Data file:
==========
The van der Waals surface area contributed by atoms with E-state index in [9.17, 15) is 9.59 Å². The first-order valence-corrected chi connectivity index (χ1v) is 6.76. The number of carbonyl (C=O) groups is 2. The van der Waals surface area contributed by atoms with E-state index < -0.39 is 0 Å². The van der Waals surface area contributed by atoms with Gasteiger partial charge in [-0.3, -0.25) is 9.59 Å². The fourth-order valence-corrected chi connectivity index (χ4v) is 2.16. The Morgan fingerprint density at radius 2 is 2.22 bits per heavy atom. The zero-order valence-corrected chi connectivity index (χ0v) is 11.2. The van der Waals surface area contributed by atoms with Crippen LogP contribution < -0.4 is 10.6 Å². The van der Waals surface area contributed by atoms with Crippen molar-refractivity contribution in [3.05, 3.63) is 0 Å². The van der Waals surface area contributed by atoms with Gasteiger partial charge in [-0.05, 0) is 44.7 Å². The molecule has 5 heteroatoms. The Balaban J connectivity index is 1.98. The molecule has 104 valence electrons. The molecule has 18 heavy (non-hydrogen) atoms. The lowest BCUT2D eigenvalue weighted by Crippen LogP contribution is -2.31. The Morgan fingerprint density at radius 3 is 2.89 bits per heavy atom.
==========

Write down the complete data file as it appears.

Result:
The van der Waals surface area contributed by atoms with E-state index in [9.17, 15) is 9.59 Å². The first-order valence-corrected chi connectivity index (χ1v) is 6.76. The number of carbonyl (C=O) groups is 2. The van der Waals surface area contributed by atoms with E-state index < -0.39 is 0 Å². The van der Waals surface area contributed by atoms with Gasteiger partial charge in [-0.3, -0.25) is 9.59 Å². The fourth-order valence-corrected chi connectivity index (χ4v) is 2.16. The Morgan fingerprint density at radius 2 is 2.22 bits per heavy atom. The zero-order valence-corrected chi connectivity index (χ0v) is 11.2. The van der Waals surface area contributed by atoms with Crippen LogP contribution < -0.4 is 10.6 Å². The van der Waals surface area contributed by atoms with Crippen molar-refractivity contribution in [3.05, 3.63) is 0 Å². The van der Waals surface area contributed by atoms with Gasteiger partial charge in [-0.05, 0) is 44.7 Å². The molecule has 5 heteroatoms. The Balaban J connectivity index is 1.98. The molecule has 104 valence electrons. The molecule has 18 heavy (non-hydrogen) atoms. The lowest BCUT2D eigenvalue weighted by Crippen LogP contribution is -2.31. The Morgan fingerprint density at radius 3 is 2.89 bits per heavy atom.